When Nabeela Elsayed was speaking at a corporate conference several years ago and explained that she would miss the group dinner because she was fasting for Ramadan, she recalls, her manager responded: “Just don’t fast.” Ms. Elsayed, an executive coach who was previously chief operating officer for Walmart Canada, said she had heard many such slights when stepping away during the workday to pray.
For years, she told business leaders that their diversity, equity and inclusion programming should teach workers about anti-Muslim hate, antisemitism and other threats to religious groups, but rarely got meaningful responses. In recent weeks — since the start of the Israel-Hamas war — Ms. Elsayed has noticed a surge of interest from them on the issue.
Executives are facing mounting calls from their workers to talk about faith in diversity programs. They’re scrambling to ensure the safety of Jewish and Muslim employees, while also trying to foster a sense of belonging across religious groups. As a result, they’re confronting longstanding challenges in talking about religion as a part of workplace diversity — at a time when corporate commitments to diversity programming more broadly seem on shaky ground.
“In the 16 years I’ve been here, I have not seen before the kind of outreach we’ve received from companies trying to respond to their employees’ needs,” said the Rev. Mark Fowler, the head of Tanenbaum, a nonprofit that focuses on interreligious understanding.
Across the corporate world, investment in diversity, equity and inclusion ballooned after the killing of George Floyd in 2020 and subsequent protests. Openings for D.E.I. positions increased 174 percent between June and August 2020, according to data from Glassdoor, the jobs listing site.
The growth was short-lived. Layoffs and attrition since 2020 have hit D.E.I. roles at higher rates than other roles, according to a study of more than 600 companies by Revelio Labs released this year. Chief diversity officers were the only C-suite positions that experienced hiring declines last year, according to a report from LinkedIn.
Even when enthusiasm for D.E.I. work was swelling, companies were skittish about engaging faith groups in their diversity programming. The principle that church and state should be separate — as well as civil rights laws that prohibit discrimination on the basis of religion — has encouraged some business leaders to separate church from the office as well. Many have left workers to facilitate conversations among themselves through employee resource groups, typically informal communities that gather for holiday celebrations or brown bag lunches.
“The U.S. has always had issues dealing with faith in any setting, whether we’re talking about education or workplaces,” said Stephanie Creary, an assistant professor of management at the Wharton School of the University of Pennsylvania. She noted that companies had even struggled with whether to label certain office areas “prayer rooms,” “meditation rooms” or “wellness spaces,” because they wondered: Should prayer be explicitly welcomed into the office?
Because executives tend to avoid addressing faith-related issues directly, they haven’t developed expertise about what terms to use and what not to, or about the specific needs that faith groups have.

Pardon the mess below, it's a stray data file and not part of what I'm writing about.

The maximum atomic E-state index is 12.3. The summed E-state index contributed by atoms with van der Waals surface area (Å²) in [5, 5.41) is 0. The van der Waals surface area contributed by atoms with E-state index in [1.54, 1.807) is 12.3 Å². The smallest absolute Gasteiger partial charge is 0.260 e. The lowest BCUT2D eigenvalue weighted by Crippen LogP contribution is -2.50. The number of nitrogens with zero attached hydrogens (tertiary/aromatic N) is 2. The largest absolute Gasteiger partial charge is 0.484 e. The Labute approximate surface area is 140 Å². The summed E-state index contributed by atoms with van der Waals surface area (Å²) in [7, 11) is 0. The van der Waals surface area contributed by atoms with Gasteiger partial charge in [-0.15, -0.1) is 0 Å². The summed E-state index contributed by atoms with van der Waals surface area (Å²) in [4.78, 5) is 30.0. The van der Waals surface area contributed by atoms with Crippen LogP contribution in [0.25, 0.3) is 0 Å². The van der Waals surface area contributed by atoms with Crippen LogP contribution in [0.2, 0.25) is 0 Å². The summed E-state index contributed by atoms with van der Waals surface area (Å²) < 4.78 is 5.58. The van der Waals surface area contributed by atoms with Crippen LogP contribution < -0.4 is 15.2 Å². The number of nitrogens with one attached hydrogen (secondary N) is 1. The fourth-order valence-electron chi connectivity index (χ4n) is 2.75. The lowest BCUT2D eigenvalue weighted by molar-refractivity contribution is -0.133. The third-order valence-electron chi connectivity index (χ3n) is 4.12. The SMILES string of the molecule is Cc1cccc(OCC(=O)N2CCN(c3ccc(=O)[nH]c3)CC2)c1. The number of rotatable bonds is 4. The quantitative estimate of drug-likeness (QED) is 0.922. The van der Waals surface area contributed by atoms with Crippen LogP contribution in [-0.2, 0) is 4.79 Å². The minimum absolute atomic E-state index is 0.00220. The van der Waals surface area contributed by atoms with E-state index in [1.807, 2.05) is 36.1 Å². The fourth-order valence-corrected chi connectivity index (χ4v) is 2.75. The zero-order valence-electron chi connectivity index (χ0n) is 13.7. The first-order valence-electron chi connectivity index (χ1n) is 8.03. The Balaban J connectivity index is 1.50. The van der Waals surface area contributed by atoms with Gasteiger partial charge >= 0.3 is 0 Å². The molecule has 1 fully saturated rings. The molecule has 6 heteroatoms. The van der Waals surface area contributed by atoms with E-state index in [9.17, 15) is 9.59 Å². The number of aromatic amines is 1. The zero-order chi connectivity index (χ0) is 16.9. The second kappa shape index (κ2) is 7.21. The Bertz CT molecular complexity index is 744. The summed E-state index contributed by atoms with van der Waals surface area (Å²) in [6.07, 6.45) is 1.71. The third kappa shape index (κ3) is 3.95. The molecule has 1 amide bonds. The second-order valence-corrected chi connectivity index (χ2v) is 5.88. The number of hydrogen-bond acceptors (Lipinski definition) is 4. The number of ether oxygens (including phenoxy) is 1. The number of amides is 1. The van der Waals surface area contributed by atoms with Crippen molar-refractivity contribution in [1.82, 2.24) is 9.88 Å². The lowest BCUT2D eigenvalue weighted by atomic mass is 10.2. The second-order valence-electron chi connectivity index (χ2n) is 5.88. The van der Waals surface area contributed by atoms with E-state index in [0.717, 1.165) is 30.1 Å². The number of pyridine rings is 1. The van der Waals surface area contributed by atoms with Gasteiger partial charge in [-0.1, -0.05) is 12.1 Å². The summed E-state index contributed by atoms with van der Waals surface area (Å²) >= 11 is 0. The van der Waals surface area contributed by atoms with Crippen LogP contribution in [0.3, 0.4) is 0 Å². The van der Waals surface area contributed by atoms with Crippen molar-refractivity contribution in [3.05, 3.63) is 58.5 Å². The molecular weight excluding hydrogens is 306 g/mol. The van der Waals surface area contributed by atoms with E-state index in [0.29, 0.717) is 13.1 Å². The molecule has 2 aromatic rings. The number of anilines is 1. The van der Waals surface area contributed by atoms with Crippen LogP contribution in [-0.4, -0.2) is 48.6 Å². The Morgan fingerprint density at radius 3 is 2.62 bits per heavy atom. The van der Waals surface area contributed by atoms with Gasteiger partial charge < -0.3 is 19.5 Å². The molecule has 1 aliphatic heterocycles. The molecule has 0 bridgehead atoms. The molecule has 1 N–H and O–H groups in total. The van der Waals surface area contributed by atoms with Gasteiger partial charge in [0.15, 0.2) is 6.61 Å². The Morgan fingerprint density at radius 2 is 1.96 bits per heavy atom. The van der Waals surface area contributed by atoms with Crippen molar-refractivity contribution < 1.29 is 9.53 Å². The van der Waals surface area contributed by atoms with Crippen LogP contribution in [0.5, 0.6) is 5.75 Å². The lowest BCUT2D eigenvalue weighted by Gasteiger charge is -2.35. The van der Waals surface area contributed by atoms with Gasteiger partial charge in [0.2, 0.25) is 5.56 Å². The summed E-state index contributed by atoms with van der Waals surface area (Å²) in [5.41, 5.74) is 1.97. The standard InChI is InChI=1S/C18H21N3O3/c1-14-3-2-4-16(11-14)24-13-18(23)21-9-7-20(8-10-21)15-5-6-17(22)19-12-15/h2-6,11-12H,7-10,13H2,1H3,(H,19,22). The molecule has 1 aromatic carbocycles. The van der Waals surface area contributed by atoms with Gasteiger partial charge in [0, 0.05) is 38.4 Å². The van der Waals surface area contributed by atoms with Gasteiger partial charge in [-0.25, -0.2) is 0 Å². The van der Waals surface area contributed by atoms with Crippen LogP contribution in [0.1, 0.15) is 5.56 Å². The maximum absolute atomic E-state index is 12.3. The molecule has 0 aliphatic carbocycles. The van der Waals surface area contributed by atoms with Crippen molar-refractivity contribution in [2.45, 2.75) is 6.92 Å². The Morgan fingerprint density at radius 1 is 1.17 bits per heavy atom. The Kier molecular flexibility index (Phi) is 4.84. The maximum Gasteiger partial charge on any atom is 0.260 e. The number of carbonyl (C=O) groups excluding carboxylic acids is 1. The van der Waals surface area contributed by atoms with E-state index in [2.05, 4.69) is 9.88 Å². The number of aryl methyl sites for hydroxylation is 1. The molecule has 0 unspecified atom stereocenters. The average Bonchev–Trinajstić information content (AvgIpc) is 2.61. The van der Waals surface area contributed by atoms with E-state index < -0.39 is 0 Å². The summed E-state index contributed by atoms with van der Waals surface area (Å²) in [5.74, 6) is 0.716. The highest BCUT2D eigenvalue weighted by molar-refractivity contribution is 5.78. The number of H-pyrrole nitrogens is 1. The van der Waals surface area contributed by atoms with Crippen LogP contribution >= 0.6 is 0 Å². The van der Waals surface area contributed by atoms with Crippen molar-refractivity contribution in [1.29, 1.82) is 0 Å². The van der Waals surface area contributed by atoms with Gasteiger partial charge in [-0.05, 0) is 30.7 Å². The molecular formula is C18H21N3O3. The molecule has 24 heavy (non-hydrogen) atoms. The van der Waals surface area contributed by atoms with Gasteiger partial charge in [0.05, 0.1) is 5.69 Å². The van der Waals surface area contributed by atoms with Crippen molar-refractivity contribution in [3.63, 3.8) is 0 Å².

“When it comes to antisemitic and anti-Muslim language, we have less experience of what’s OK and what’s not OK to say,” Ms. Creary said. But now that some business leaders are weighing in with statements on threats to religious groups, she hopes a revival in D.E.I. programming more broadly can follow.
“We are seeing many many Jewish leaders who perhaps weren’t as engaged in race-related issues really wanting to understand how the issues affecting the Jewish community can become incorporated into D.E.I. practices,” she said. “There’s an opportunity there.”
Take Ivan Kaufman, the chief executive of Arbor Realty Trust. Mr. Kaufman, who is Jewish, never used to consider it a priority to speak out about antisemitism in the workplace, he said, but in recent weeks his own worries about anti-Jewish hate have grown. He heard from friends who had taken down their mezuzot at home so as not to be openly identified as Jewish, or who wondered aloud whether they were safe going to synagogue.
“I can’t tell you how many calls I get — ‘Are you going to go to shul?’” he said.
That angst has cemented Mr. Kaufman’s belief that his company should be vocally condemning antisemitism, including by signing on to the Anti-Defamation League’s “Workplace Pledge to Fight Antisemitism,” which the Jewish advocacy group started in the summer and circulated widely in the wake of the Hamas attacks on Oct. 7.
“Antisemitism is something I really haven’t spoken about that much because it’s been in the shadows,” Mr. Kaufman said. “Clearly now we speak out about it.”
For many Muslim leaders, too, the wave of hate in recent weeks has prompted personal responses.
“As a person of Muslim faith, there’s always experiences you go through — a lot of us after Sept. 11 went through experiences where we explained to everybody that not all two billion Muslims are bad,” said Armughan Ahmad, the chief executive of Appen, an artificial intelligence company with roughly 1,000 employees. “How do you explain that discrimination in the workplace?”